Staff burnout continues to rock procurement & supply chains
A working definition of procurement is “a vital business function encompassing a range of activities for an organisation to obtain goods and services.”
Shifting perspective just a couple of degrees though, we move beyond ‘functions’ and ‘activities’ to get to the actual heart and purpose of procurement, which is essentially people.
The relationship between wider geopolitical occurrences such as the pandemic, war, inflation and the energy crisis, and procurement, is reflexive and circuitous.
Global events influence procurement (and importantly procurement teams - and people), and procurement influences global events.
This can be seen in rising staff burnout numbers “following the prolonged period of crisis response management, which [...] left many professionals in procurement at their breaking point,” according to an article, citing a CIPS study.
More recently, a CIPS, Supply Management article, pointed to two surveys, which “have painted a picture of buyers facing burnout as they struggle to keep operations running, while stressed teams are finding retention more difficult, with roughly a fifth of buyers planning to leave their roles.”
If these projected resignations do in fact occur, it will mean an almost 20% loss of procurement staff, which will continue to intensify the already-mounting stresses on economies and people around the world.
Emeritus professor in supply chain strategy at Cranfield School of Management, Richard Wilding, warned MPs “volatile, uncertain, complex and ambiguous” operating environments meant procurement professionals are leaving the industry.
Further research by Skills Dynamic “found that almost all (99%) supply chain professionals were concerned about the impact of high employee turnover due to pressurised working conditions, and a lack of recognition for their work.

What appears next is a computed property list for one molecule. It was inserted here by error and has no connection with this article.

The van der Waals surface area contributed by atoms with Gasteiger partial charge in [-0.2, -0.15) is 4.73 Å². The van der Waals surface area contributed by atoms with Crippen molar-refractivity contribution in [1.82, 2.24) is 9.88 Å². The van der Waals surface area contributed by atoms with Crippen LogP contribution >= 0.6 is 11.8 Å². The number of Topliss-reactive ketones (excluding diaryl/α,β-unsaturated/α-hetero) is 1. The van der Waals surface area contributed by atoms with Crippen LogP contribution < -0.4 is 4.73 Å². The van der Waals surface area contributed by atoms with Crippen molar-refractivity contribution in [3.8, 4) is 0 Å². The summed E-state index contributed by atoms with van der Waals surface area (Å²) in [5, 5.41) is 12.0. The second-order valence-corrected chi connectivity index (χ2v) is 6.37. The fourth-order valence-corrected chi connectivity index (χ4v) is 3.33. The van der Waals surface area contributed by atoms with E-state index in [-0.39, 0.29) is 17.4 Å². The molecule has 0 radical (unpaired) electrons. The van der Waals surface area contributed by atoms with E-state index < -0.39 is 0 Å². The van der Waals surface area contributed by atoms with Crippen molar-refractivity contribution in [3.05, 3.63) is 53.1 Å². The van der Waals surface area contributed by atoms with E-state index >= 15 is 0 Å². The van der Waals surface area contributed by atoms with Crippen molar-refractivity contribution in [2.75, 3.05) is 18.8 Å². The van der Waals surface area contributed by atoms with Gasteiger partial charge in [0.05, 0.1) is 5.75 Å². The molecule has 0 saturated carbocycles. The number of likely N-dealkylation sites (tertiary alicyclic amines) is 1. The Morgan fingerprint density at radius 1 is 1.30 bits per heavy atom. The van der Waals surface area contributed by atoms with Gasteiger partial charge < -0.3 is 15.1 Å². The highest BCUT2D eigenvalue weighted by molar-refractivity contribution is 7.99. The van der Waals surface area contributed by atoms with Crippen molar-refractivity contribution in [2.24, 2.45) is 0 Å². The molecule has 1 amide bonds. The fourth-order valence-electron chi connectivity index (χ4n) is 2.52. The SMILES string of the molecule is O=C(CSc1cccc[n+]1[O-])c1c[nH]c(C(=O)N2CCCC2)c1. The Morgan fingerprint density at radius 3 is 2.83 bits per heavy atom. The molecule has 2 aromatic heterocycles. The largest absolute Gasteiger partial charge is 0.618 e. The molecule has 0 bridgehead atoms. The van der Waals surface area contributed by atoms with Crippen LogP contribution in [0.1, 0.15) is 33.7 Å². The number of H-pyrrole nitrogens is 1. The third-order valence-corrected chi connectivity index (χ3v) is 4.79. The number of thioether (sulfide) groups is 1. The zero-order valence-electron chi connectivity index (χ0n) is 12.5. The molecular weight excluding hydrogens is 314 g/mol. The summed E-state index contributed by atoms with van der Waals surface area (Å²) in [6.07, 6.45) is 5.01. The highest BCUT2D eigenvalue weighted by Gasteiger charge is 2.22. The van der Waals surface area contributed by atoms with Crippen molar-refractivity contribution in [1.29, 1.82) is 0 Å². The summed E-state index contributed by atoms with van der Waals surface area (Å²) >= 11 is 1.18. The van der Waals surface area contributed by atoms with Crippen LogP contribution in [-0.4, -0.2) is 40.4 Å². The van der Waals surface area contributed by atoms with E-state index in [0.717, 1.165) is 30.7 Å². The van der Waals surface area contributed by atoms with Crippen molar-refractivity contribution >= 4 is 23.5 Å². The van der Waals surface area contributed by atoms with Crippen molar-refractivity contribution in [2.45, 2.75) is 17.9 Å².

The CIPS, Supply Management article provided recommendations on how procurement professionals can ensure that their teams don’t burn out:
1. Encourage mental and physical well-being
2. Tailor approaches to individual needs
3. Training to ensure employees are equipped to deal with challenges
4. Collaborative working to ease the burden
5. Assessments of mental health and stress
6. Tackle inefficiencies though AI and Tech
Notice that the focus is - and should be - on people. This seems obvious, since the issue is employee burnout, but the obvious can, at many times, get lost in the storm of events.
Processes should always have people in mind. Both as causes, as as consequences. Until the human dilemma is dealt with, all the mechanisms in the world will not be able to solve the procurement and supply chain puzzle.
- The Procurement News Digest: Women, Tech, CFOs, CPOs and WarProcurement Strategy
- Survey of 500 CFOs: Modernisation key to tackle supply upsetProcurement Strategy
- The Procurement News Digest: Automation, Burnout and BoomProcurement Strategy
- The Procurement Girl, Katie McEwen on Procurement BurnoutProcurement Strategy